An athletic, doglike cat breed, the Turkish Van is known for its unusual tendency to play with or even swim in water.
The Turkish Van originated in an area of Turkey characterized by temperature extremes. Adapted for this climate, the Turkish Van cat has feathery tufts between its paw pads and in its ears for protection against the cold and maintains a longer, thicker coat in the winter than it does in the summer.
The Turkish Van’s coat has a cashmere-like texture that provides water resistance. Because there is no undercoat, the fur is not prone to matting, so grooming requirements are minimal.
The Turkish Van pattern is characterized by a white background with coloured patches on the head and possibly the back as well, and a coloured tail. The original colour for Turkish Van markings was red, but other colour variants have since been accepted by cat organizations, including cream, black, and blue. Also, in addition to the traditional bicolour with solid patches, patches may be:
- Tabby (red, cream, brown, or blue)
- Patched tabby (brown or blue)
- Tortoiseshell (black and red or blue and cream)
The Turkish Van has a muscular, broad-chested body with a short, plumed tail. Paw pads, nose, and ears are a delicate shell pink. They eyes may be amber, blue, or one of each.
An adult unneutered male Turkish Van has an average weight of 12 pounds when fully grown, but neutered males can reach 16-19 pounds. Females weigh 8-12 pounds on average. The Turkish Van is a slow-maturing breed, requiring 3-5 years to reach its full size, though it is capable of procreating much earlier.
Turkish Van Cat Personality
The Turkish Van temperament is quite variable, depending on early socialization, particularly the amount of handling kittens receive. However, most Turkish Van cats are very affectionate and purr more than the average cat. Affection may be shown with head butts and gentle love bites.
Turkish Vans are highly intelligent and quite trainable, and many adapt well to leash walking. They are known for following their owners around like dogs, and many owners believe that their Turkish Vans behave more like dogs than cats overall.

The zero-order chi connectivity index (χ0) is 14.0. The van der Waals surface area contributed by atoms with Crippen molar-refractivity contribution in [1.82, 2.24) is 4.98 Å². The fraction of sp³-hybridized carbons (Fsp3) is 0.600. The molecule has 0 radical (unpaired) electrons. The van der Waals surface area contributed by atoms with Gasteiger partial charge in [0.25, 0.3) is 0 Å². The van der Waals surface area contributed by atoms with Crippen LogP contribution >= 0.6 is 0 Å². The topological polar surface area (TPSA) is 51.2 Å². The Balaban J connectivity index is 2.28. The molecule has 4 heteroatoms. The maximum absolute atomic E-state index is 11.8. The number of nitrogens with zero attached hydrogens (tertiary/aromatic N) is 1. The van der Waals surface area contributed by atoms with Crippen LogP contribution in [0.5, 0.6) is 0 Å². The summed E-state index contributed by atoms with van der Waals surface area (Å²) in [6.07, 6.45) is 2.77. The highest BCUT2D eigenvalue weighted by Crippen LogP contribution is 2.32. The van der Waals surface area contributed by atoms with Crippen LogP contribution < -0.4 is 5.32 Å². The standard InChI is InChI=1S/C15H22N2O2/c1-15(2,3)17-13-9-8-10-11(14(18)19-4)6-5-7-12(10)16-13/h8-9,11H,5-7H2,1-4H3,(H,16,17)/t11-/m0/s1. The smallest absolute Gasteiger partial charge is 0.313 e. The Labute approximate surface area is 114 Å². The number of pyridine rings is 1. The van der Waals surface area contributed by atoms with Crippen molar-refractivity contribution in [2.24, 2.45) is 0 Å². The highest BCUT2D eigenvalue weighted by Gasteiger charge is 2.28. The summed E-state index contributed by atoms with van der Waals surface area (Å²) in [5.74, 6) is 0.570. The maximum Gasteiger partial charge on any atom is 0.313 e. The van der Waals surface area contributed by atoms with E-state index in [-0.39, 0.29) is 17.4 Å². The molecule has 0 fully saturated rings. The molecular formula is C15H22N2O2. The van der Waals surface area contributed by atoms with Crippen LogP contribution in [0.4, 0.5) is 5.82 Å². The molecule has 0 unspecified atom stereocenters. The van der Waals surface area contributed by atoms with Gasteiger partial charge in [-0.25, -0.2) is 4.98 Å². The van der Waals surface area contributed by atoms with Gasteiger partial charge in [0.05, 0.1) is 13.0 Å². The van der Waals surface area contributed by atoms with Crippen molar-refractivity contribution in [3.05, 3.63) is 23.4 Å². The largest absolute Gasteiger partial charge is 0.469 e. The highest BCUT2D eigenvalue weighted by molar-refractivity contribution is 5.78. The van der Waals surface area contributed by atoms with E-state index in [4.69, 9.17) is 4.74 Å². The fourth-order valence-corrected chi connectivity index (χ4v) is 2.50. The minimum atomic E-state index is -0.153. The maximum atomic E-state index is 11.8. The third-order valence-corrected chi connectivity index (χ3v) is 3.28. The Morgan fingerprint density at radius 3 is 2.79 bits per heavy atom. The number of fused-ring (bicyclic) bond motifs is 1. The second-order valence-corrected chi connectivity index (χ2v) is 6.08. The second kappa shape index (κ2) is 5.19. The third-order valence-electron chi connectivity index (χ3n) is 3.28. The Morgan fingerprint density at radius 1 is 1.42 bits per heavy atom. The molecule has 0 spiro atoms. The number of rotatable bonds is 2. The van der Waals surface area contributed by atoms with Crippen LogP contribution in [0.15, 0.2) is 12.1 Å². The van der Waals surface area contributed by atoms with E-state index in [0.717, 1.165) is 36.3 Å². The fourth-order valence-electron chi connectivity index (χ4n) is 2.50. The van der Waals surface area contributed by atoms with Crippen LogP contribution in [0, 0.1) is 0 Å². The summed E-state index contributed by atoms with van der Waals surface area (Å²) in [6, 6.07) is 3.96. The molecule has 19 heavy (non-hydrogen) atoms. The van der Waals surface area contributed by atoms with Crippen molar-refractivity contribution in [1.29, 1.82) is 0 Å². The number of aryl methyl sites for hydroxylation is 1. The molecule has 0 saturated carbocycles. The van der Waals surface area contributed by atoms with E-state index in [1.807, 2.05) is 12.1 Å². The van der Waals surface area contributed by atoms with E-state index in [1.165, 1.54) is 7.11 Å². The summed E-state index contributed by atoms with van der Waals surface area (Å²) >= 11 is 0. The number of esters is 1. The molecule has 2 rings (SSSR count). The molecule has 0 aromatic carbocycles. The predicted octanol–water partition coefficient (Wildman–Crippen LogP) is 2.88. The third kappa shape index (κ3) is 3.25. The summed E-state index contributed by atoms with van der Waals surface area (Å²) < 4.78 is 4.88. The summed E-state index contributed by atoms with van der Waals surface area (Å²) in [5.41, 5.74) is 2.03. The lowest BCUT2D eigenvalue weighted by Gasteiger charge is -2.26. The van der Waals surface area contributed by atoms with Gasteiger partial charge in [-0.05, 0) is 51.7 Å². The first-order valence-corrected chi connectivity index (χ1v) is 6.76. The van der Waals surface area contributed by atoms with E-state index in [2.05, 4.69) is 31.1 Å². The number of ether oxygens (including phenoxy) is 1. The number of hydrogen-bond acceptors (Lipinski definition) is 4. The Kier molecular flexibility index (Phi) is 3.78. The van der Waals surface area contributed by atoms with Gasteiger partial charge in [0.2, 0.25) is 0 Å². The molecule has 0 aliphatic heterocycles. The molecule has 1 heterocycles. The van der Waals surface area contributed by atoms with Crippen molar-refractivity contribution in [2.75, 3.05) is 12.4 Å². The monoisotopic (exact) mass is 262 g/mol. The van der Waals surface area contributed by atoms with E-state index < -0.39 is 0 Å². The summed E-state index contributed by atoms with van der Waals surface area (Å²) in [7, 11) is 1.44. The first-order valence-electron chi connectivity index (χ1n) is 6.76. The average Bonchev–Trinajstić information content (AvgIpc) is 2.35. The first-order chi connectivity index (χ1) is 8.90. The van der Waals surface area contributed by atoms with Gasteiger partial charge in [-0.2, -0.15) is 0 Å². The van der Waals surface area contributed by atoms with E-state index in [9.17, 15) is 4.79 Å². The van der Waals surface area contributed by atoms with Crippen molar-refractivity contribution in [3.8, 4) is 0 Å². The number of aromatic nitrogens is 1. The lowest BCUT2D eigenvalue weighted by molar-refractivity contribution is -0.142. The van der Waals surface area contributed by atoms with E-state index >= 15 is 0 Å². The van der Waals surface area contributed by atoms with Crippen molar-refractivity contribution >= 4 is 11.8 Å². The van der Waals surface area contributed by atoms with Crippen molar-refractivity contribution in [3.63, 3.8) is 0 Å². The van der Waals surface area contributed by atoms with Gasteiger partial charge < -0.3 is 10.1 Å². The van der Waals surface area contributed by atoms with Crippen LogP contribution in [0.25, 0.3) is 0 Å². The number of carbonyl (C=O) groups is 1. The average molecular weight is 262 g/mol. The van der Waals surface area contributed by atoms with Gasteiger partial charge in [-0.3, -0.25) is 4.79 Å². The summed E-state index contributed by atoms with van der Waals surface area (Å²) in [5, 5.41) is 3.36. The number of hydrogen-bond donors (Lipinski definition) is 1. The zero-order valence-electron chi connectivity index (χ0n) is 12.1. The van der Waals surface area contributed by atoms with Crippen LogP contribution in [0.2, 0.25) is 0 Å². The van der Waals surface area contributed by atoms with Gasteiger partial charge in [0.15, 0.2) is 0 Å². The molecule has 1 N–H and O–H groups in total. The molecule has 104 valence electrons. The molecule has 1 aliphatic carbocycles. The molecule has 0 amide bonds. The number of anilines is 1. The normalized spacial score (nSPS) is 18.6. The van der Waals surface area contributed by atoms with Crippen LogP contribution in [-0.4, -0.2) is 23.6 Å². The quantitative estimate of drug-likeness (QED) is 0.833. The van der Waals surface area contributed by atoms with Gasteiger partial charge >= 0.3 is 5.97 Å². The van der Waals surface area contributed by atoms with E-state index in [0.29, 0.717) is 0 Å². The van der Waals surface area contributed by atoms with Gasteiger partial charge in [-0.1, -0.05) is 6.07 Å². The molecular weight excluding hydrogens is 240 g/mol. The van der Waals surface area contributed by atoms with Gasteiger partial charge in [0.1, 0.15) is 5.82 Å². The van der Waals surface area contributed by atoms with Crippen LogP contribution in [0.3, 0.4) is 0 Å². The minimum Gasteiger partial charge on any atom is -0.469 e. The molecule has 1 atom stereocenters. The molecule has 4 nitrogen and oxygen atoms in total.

Turkish Vans are among the breeds that tend to get along well with dogs, as long as they have the upper hand in the relationship. They are also good with children and other pets.
Turkish Vans are highly active and inquisitive. Most like to play fetch with their toys, and are just as happy with small paper balls as expensive store-bought items. Many are able to catch thrown toys, often executing perfect somersaults in midair.
Turkish Vans love to climb and perch in high places, such as door tops, wardrobes, and curtain rails. Because they are so energetic, some Turkish Vans can be destructive, knocking plants and knickknacks from shelves and shredding curtains. Most Turkish Vans figure out how to open doors and may make a mess of the contents of cupboards as well. These cats require a lot of playtime and interaction to channel their considerable energies.
Though affectionate, most Turkish Vans prefer not to be picked up or carried around. However, many enjoy riding around on an owner’s shoulders.
Turkish Vans as Swimming Cats
Turkish Vans have a reputation as swimming cats, but interest in water varies from one Van to the next, with some disliking water and others loving to play with dripping faucets and the water in their bowls. Some Turkish Vans will even swim in baths, pools, or lakes, and join their owners in the shower. Because many Turkish Vans love water so much, it is important for their owners to keep toilet lids closed.
Despite their interest in water, not all Turkish Vans like baths. Swimming or playing with water voluntarily and being forcibly washed are very different things.
The Turkish Angora and the Vankedisi
Though often confused, the Turkish Angora and the Turkish Van are two distinct breeds. The Turkish Van has a solid, stocky build, whereas the Angora tends to be long and slender, with delicate bone structure. Most Turkish Angoras are also a little better-behaved than the more exuberant Turkish Vans, though there are certainly exceptions to this rule.
Another related variant is the Turkish Vankedisi (also known as the Van Kedi), an all-white cat with a personality similar to that of the Turkish Van. It is anticipated that the Governing Council of the Cat Fancy (GCCF) will soon accept the Vankedisi as a distinct breed.
Turkish Van Cat Health
There are no genetic health problems associated with the Turkish Van. Vans are regularly imported from Turkey in order to maintain genetic diversity, which helps to prevent heritable medical problems. Overall, the breed is quite healthy and hardy.
Adopt a Turkish Van Kitten or Cat
There are few Turkish Van breeders and Turkish Vans remain relatively rare. Turkish Van kittens cost $600 and up, depending on whether they are pet quality, breeder quality, or show quality.
- Classic Turkish Van Cat Association. (2009). “History,” “Character & Personality,” and “Other Turkish Breeds.” Vantasia.org.
- Hooker, K.L., the Turkish Van Site. (2009). “Characteristics of the Turkish Van”; “Turkish Van Colors, Pattern, and Eye Color”; and “Frequently Asked Questions.” SwimmingCats.com.
- Von Saxe-Coburg, D., Cat Fanciers’ Association. (15 Jun 2009). “Breed Profile: Turkish Van.” CFA.org.